Learning: Ocean Slime Baff Activity Box

Grab your plastic fish figures and shells and put them in the box, let your imagination run wild.

Once you’ve finished playing with your ocean slime sensory activity box, pour it into the sink and add more hot water until it slides down the plughole.

TIPS:

Although Slime Baff doesn’t stain (or shouldn’t), you might want to wear an apron to protect your clothes.

I put the washing up bowl nearby so any figures he’d played with could go in there and be rinsed off afterwards. Some of the goo did cling to them quite a bit.

We played with this in the kitchen which was fine because if there was mess it could be mopped up. If you’re playing with this in a carpeted room I’d but a wipe clean cloth down under the box to minimise the mess.

Children might like to use tools in the sensory box. The slime really lends itself to scooping and pouring, so if you have some small plastic cups, they might be quite fun to include too.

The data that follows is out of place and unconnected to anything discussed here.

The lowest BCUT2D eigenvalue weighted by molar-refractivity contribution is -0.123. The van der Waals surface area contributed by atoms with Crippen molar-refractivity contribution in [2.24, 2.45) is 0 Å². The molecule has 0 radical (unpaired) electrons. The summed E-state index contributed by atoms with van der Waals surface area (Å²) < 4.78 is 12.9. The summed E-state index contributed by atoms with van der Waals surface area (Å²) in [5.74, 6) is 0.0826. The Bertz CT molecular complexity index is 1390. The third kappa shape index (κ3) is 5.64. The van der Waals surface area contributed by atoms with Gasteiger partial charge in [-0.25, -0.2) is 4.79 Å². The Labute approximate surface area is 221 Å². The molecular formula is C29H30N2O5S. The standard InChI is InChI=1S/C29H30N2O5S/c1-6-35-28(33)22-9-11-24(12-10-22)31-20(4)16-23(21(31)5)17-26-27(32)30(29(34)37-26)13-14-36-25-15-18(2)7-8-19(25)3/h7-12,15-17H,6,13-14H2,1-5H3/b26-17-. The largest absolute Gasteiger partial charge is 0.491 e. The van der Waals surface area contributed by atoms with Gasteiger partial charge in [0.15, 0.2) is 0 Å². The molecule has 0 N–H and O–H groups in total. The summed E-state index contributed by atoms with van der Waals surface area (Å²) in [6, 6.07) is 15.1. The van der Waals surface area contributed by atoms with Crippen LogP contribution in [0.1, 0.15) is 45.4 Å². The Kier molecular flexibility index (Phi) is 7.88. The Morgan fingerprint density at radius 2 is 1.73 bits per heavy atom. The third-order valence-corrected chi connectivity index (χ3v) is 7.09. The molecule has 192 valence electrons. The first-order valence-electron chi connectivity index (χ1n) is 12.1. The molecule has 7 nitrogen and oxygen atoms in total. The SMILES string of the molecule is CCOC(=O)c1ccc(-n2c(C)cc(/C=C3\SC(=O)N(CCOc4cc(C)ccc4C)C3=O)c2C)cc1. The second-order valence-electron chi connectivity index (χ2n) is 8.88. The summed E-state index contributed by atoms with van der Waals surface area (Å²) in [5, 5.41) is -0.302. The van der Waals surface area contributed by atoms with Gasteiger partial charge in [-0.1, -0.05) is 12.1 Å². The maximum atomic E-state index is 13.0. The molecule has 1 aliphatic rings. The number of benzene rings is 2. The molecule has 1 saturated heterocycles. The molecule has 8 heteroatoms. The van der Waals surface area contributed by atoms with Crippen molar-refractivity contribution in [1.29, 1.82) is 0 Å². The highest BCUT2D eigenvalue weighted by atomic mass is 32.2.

The slime really clings to your skin, so keep an old towel close by to wipe hands on. You can wash the slime off your hands with soap and water. It is very slippy stuff, so be careful if any gets on the floor too.

Learning: Ocean Slime Baff Activity Box

WHAT DID WE LEARN?

Like with the dinosaur sensory activity, this was a good way of expanding his vocabulary and exploring new ways to describe things. We founds words such as; slimy, wobbly, gooey, warm, cold, soft, stretchy and floppy which all described the Slime Baff well.

We closed our eyes and felt around for sea creatures in the goo. When we found them we had to try to feel to guess what we had. We had a selection of shells in the slime too. We tried to figure out what they were by feeling the shape, size and ridges of the shells. This was a great game and one we all really enjoyed.

For a more interesting tactile sensory experience you can make the Slime Baff up with quite warm water and children can explore the different temperatures as the slime cools while they play with it.

He mostly enjoyed just playing with the ocean slime sensory activity box, and who can blame him. It was great fun, perfect messy play for slime loving kids!

Learning: Ocean Slime Baff Activity Box

Learning: Dinosaur Sensory Gelli Baff Activity Box